Mom has dementia, Dad doesn't want outside help but seems unable to grasp her limitations (gets angry). What's my appropriate role?

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I moved in almost a year ago to help and dad ended up in hospital for nearly 3 months. Im not sure if his own thinking is blurred by that, or age, or just denial but he doesn't seem to understand that correcting my mom isn't effective and makes her very upset. I spend most days entertaining her, taking her to exercise class when she'll go, watercolor class, etc and if I don't, she's left to wander around the house unless he watches a movie with her. All he seems to want to do is practice piano. I worry that if I'm not doing activities with her, no one will and as a result, I'm kind of stuck here. I also worry about his temper when he gets impatient and she goes to her room sobbing. I also feel strongly that his collapse last year was a result of the stress of caring for her. I suggested a caregiver for a few hours once or twice a week but he's unwilling to let anyone but me help out, or suggests she can spend time at my brother's, even though he says it's not fair to me and only suggests bringing her to my brother's if she can be useful. (he wants her to do useful activities, which to me seems to be completely missing the point of what's happening to her -- i just want her doing things that will keep her stimulated and "usefulness" doesn't even come into it, but maybe I'm totally wrong, I don't know, am I?) I'm not sure how much control I should try to take at this point - not only with the caregiver (really just a companion and preferably a Mary Poppins who has fun things to do) but with his temper. Do I intervene when he starts questioning what she's doing or force him to apologize when he loses his temper or just deflect or what? What is my proper role as the daughter? How much am I supposed to intervene?

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Thanks, everyone. I will pursue a caregiver helper for me, for now. I didn't want to give the impression that my dad is an ogre. He's usually very sweet and kind, and I'm not sure if the impatience is due to his perfectionist personality or if he lost some of his own mind after prolonged anesthesia (as we were warned might happen). On one occasion I did ask if he had forgotten what her condition is, which could be partly the case, or it could be he simply can't accept/understand what it's like to be inside her brain. But whatever it is, I imagine starting small with a little weekly help for me, will be beneficial whatever unfolds in the future. Thanks for your help and I won't shrink from intervening when I think he's being unreasonable.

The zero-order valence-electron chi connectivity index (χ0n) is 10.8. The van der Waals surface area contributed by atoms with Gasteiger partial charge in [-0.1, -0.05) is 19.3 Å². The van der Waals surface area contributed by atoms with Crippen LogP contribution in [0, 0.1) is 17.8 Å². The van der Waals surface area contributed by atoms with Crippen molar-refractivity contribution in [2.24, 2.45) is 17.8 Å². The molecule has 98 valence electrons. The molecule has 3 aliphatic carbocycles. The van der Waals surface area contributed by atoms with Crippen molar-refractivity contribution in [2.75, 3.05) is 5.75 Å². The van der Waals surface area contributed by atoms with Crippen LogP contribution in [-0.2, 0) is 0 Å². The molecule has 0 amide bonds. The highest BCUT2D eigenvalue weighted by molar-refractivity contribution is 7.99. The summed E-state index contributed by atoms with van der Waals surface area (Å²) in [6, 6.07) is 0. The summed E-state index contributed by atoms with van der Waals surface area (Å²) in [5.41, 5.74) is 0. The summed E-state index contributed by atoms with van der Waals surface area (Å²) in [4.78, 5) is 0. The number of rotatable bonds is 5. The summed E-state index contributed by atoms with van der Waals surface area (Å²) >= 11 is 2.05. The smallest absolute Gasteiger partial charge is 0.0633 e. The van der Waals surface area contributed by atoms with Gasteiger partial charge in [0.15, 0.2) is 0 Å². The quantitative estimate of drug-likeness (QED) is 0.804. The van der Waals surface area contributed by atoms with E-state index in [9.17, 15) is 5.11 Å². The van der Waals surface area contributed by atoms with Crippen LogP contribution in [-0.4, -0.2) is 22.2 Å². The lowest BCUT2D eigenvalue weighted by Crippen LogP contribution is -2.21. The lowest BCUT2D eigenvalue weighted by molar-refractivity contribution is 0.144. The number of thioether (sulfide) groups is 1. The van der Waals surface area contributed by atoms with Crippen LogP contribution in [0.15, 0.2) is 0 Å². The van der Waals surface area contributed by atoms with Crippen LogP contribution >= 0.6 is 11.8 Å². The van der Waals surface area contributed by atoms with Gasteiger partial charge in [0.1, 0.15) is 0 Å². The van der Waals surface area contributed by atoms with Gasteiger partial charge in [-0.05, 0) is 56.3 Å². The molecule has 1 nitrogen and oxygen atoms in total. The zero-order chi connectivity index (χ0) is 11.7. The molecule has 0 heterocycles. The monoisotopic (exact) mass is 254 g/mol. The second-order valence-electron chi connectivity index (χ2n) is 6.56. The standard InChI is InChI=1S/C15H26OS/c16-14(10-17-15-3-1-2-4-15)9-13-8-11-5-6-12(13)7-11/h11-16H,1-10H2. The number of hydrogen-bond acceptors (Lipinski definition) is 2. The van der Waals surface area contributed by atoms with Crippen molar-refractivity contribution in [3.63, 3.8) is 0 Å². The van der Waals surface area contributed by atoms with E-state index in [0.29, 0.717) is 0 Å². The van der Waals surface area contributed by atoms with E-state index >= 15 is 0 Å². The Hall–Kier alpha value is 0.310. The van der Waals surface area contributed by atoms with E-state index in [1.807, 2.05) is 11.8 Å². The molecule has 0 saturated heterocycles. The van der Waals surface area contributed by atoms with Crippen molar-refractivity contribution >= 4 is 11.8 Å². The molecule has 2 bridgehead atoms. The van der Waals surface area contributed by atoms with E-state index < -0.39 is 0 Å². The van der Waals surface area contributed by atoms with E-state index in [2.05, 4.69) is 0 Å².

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I'd have dad seen by a doctor. Being a jerk is not a normal part of aging.
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I have the same question as Garden. Is this new behavior for Dad? Could it be dementia? My Dad has mild to moderate dementia. He's always been the sweetest guy on earth. Since the dementia he occasionally snaps at Mom, sometimes even with a little profanity. Two minutes later he's forgotton all about it but it just breaks my moms heart. I'll gently remind her that it's the dementia, try not to be upset.

If my father was acting like yours and did not have dementia I would confront him in a minute. It would be ugly but I couldn't allow my mom to be treated in such a way. Do you see signs of dementia in your father?